tation of means to ends, supposes an intelligence, and whose
minor is, that nature presents order, and an adaptation of
means to ends.

We have hitherto confined ourselves to the analysis and
discussion of the minor.

There still remains the major proposition of the argument.
Finality being a law of nature, what is the first cause of that
law? That cause, says the traditional voice of the schools,
from Socrates to Kant, is intelligence ; therefore there is a
supreme intelligent cause. Is this conclusion legitimate?
Such will be the object of the second part of this treatise.



XN one of his most profound comedies, Molicre makes a simple
-*- and pious valet give a lesson of theodicy to a sceptical and
railing master. He makes the good Sganarelle speak thus
to the unbelieving Don Juan : ' I have not studied like you,
thank God, and no one could boast of having ever taught me
anything; but with my small sense, my small judgment, 1
see things better than books, and understand very well that
this world that we see is not a mushroom that has come of
itself in a night. I would ask you, Who has made these
trees, these rocks, this earth, and yonder sky above? and
"whether all that has made itself? . . . Can you see all the
inventions of which the human machine is composed, without
admiring the way in which it is arranged, one part within
another? these nerves, bones, veins, arteries, these . . .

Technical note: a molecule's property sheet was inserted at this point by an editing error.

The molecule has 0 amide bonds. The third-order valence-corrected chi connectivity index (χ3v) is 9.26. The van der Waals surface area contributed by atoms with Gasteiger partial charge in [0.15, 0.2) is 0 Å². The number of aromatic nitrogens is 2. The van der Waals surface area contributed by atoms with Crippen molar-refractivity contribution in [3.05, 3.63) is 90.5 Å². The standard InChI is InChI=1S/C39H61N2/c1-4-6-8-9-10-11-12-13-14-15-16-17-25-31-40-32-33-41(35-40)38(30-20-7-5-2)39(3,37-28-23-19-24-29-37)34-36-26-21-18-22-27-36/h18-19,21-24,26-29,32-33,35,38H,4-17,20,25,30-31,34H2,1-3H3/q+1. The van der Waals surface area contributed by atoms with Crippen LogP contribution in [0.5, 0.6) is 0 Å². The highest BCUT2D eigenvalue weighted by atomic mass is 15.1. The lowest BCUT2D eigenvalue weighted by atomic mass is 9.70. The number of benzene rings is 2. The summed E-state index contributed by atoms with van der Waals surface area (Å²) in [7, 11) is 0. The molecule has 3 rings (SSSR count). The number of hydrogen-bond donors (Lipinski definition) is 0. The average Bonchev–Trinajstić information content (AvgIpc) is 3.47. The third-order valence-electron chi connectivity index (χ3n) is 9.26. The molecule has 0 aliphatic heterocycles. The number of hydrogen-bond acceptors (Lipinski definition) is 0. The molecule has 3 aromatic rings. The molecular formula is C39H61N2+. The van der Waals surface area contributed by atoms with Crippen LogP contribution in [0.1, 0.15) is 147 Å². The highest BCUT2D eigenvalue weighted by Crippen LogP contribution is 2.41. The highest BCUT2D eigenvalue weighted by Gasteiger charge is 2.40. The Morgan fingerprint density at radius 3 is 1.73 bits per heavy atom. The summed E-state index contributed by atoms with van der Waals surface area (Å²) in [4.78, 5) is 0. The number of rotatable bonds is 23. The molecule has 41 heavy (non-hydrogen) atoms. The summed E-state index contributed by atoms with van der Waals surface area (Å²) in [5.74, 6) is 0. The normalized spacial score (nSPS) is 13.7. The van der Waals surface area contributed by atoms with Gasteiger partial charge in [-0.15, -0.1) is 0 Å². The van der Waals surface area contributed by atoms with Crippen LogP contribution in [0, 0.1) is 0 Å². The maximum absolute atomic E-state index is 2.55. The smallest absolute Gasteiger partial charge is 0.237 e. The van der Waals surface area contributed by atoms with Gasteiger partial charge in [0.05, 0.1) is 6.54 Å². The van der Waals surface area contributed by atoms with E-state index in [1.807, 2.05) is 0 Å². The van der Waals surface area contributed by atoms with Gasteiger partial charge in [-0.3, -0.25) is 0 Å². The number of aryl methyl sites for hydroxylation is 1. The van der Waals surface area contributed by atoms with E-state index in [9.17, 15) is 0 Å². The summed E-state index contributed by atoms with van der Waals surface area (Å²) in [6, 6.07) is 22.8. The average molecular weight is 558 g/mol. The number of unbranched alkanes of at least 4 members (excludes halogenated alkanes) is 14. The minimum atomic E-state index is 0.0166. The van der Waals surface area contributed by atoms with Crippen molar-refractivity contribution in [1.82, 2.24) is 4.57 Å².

these lungs, this heart, this liver, and all these other ingre-
-dients that are there, and that . . . My reasoning is that
there is something wonderful in man, whatever 3^ou may say,
and which all the savants cannot explain.' ^

Under this comic and simple form, Moliere sets forth the
most striking and oldest proof of the existence of God, that
which persuades most men, and which philosophers have called
the proof from final causes. It is this argument that Fenelon
develops so amply and eloquently in his treatise on the Exist-
ence of God ; that Cicero before him had set forth, almost in
the same words, in his De JVatura Deorum ; and that Socrates
appears to have first employed ; and which Kant himself, even
while criticising it, never mentions without respectful sympathy.

1 Lefestin de Pierre, act iii. sc. 1.



This classical and traditional proof has been set forth a
thousand times under the most varied and sometimes the
most piquant forms. Let us give some examples of them.

The illustrious Kepler, whose soul was as religious as his
genius was powerful, found everywhere material for philo-
sophic or scientific reflections. One day, when he had long
meditated on atoms and their combinations, he was, as he
himself relates, called to dinner by his wife Barbara, who